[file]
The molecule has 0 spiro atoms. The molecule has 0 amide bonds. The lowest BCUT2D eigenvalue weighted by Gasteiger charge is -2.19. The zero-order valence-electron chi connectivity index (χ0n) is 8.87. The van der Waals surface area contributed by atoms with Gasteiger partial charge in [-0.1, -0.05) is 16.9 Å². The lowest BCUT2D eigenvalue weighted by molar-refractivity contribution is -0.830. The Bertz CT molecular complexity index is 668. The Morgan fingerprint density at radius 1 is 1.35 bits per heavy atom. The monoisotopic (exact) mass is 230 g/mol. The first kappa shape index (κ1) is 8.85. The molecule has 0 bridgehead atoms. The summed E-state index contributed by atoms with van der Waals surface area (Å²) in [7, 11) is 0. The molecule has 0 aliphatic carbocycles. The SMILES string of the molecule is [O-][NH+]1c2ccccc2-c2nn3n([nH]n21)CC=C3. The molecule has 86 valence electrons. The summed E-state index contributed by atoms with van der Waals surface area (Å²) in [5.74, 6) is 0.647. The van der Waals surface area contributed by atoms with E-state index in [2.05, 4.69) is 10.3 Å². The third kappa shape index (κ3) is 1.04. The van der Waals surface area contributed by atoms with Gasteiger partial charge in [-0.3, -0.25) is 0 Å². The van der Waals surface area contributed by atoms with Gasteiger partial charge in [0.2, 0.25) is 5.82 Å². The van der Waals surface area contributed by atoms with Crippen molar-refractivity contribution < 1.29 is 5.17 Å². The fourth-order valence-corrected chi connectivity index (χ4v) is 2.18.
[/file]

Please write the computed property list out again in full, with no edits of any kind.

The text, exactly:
The molecule has 0 spiro atoms. The molecule has 0 amide bonds. The lowest BCUT2D eigenvalue weighted by Gasteiger charge is -2.19. The zero-order valence-electron chi connectivity index (χ0n) is 8.87. The van der Waals surface area contributed by atoms with Gasteiger partial charge in [-0.1, -0.05) is 16.9 Å². The lowest BCUT2D eigenvalue weighted by molar-refractivity contribution is -0.830. The Bertz CT molecular complexity index is 668. The Morgan fingerprint density at radius 1 is 1.35 bits per heavy atom. The monoisotopic (exact) mass is 230 g/mol. The first kappa shape index (κ1) is 8.85. The molecule has 0 bridgehead atoms. The summed E-state index contributed by atoms with van der Waals surface area (Å²) in [7, 11) is 0. The molecule has 0 aliphatic carbocycles. The SMILES string of the molecule is [O-][NH+]1c2ccccc2-c2nn3n([nH]n21)CC=C3. The molecule has 86 valence electrons. The summed E-state index contributed by atoms with van der Waals surface area (Å²) in [5.74, 6) is 0.647. The van der Waals surface area contributed by atoms with E-state index in [2.05, 4.69) is 10.3 Å². The third kappa shape index (κ3) is 1.04. The van der Waals surface area contributed by atoms with Gasteiger partial charge in [-0.3, -0.25) is 0 Å². The van der Waals surface area contributed by atoms with Gasteiger partial charge in [0.2, 0.25) is 5.82 Å². The van der Waals surface area contributed by atoms with Crippen molar-refractivity contribution < 1.29 is 5.17 Å². The fourth-order valence-corrected chi connectivity index (χ4v) is 2.18.